Virginia Commonwealth University - Cobblestone Wigwam Yearbook (Richmond, VA) online yearbook collection, 1961 Edition, Page 1

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Virginia Commonwealth University - Cobblestone Wigwam Yearbook (Richmond, VA) online yearbook collection, 1962 Edition, Page 1

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Virginia Commonwealth University - Cobblestone Wigwam Yearbook (Richmond, VA) online yearbook collection, 1963 Edition, Page 1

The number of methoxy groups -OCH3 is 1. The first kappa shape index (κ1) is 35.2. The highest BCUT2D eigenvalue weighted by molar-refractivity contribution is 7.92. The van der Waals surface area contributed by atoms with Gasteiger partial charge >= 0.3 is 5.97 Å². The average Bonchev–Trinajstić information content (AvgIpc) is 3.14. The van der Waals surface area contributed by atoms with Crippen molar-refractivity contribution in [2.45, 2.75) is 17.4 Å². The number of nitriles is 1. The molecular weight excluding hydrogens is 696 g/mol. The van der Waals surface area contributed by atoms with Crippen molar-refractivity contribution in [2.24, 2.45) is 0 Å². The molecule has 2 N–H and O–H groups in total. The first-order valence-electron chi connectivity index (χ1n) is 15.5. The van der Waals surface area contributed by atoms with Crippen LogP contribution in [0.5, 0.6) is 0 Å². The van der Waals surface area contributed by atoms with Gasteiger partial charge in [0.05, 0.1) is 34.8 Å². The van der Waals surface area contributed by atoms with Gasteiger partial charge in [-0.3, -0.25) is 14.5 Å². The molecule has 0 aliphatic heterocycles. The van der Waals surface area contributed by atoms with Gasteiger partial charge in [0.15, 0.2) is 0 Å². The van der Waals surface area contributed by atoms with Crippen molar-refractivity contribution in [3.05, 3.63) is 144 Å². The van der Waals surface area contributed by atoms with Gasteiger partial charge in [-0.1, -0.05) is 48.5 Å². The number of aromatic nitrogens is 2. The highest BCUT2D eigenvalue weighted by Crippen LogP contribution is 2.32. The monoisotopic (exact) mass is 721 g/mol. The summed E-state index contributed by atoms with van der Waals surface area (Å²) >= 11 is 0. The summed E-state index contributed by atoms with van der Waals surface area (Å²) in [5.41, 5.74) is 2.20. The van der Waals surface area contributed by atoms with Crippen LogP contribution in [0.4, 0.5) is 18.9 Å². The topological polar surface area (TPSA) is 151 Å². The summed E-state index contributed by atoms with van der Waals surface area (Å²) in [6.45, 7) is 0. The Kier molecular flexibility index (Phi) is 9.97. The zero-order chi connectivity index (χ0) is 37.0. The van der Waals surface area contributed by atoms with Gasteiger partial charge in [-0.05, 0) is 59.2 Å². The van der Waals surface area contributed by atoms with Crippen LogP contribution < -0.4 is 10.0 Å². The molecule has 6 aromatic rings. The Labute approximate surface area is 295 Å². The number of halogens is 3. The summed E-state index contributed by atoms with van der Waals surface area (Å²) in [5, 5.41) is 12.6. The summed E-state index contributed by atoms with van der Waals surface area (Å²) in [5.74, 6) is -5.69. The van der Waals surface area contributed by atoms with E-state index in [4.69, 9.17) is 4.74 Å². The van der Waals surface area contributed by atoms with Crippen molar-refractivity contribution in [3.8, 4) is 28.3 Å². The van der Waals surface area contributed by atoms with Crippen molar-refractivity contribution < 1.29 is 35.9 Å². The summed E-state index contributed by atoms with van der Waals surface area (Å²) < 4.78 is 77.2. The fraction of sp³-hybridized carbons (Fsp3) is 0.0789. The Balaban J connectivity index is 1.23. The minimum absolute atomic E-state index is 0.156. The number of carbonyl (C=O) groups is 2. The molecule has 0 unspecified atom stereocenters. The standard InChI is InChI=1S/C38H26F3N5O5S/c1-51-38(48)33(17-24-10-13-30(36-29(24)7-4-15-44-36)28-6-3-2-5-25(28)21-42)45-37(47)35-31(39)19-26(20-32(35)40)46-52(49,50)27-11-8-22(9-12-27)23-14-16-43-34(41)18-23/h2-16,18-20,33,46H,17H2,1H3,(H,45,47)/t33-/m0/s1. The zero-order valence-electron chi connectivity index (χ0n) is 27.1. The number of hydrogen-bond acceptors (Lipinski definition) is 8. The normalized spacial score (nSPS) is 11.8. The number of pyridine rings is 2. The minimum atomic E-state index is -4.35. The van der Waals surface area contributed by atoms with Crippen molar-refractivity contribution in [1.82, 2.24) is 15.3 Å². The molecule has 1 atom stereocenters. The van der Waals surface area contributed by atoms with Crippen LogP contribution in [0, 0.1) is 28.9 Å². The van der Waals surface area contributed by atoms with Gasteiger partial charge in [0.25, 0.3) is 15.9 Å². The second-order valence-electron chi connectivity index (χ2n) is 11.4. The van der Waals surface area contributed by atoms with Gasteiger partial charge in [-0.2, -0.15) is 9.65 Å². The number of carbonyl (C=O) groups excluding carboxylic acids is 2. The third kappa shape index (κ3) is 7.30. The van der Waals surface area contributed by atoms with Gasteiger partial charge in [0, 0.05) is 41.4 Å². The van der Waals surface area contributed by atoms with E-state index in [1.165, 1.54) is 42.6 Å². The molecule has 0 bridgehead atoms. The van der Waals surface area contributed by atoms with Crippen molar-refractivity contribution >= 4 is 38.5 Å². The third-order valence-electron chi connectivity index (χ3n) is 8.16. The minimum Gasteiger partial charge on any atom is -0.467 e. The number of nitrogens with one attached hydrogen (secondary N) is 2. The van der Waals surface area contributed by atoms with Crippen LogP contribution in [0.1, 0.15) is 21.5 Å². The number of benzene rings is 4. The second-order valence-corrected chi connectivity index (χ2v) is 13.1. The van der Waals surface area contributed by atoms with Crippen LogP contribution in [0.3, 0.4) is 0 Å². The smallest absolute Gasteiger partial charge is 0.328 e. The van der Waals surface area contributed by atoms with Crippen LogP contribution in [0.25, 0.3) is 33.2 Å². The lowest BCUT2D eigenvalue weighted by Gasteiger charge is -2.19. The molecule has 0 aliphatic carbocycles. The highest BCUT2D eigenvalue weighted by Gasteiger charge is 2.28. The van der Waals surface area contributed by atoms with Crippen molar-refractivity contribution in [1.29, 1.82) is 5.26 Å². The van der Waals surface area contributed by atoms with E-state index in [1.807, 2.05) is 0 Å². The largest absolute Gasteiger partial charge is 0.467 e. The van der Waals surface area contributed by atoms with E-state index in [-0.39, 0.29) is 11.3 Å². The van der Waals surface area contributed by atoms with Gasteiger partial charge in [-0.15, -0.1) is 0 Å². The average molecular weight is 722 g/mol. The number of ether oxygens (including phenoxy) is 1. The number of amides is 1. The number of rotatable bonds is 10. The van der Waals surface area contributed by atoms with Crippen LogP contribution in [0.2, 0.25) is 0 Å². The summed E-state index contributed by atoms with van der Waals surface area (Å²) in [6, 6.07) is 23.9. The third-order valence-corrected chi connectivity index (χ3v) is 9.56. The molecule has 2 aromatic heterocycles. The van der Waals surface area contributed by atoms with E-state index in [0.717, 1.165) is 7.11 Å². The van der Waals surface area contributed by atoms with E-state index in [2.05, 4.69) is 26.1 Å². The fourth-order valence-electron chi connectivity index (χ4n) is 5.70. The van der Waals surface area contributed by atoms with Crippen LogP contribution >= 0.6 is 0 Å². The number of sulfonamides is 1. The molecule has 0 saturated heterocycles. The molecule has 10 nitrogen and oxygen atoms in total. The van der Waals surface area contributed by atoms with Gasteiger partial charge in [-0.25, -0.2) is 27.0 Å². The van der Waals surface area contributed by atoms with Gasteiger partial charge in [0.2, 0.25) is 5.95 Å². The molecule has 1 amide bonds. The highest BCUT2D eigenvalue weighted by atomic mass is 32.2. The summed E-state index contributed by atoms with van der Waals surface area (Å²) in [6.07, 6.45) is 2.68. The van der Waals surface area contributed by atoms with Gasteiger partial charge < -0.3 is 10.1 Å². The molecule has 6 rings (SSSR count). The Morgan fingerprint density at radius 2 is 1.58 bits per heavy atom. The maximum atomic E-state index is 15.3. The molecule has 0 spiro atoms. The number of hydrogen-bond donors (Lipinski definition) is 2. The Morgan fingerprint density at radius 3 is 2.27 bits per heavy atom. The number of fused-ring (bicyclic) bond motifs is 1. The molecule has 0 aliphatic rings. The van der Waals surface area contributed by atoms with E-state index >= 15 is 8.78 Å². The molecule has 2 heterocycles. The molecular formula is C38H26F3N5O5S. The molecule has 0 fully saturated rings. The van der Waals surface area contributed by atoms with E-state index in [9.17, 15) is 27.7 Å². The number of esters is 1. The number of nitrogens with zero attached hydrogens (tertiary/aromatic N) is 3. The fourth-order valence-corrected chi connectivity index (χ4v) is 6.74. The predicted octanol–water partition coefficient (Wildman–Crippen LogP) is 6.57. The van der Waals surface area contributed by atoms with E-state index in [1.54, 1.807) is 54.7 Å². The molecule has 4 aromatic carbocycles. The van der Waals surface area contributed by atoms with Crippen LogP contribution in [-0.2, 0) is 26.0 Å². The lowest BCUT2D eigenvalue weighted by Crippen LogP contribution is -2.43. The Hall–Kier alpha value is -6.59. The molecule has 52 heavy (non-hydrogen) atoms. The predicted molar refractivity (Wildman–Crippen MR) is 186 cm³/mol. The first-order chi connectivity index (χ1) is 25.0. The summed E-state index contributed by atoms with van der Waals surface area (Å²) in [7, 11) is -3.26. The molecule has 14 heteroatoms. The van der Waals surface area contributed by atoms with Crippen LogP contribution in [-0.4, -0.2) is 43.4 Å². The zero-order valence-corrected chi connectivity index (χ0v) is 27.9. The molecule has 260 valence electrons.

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Virginia Commonwealth University - Cobblestone Wigwam Yearbook (Richmond, VA) online yearbook collection, 1965 Edition, Page 1

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Virginia Commonwealth University - Cobblestone Wigwam Yearbook (Richmond, VA) online yearbook collection, 1966 Edition, Page 1

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Virginia Commonwealth University - Cobblestone Wigwam Yearbook (Richmond, VA) online yearbook collection, 1967 Edition, Page 1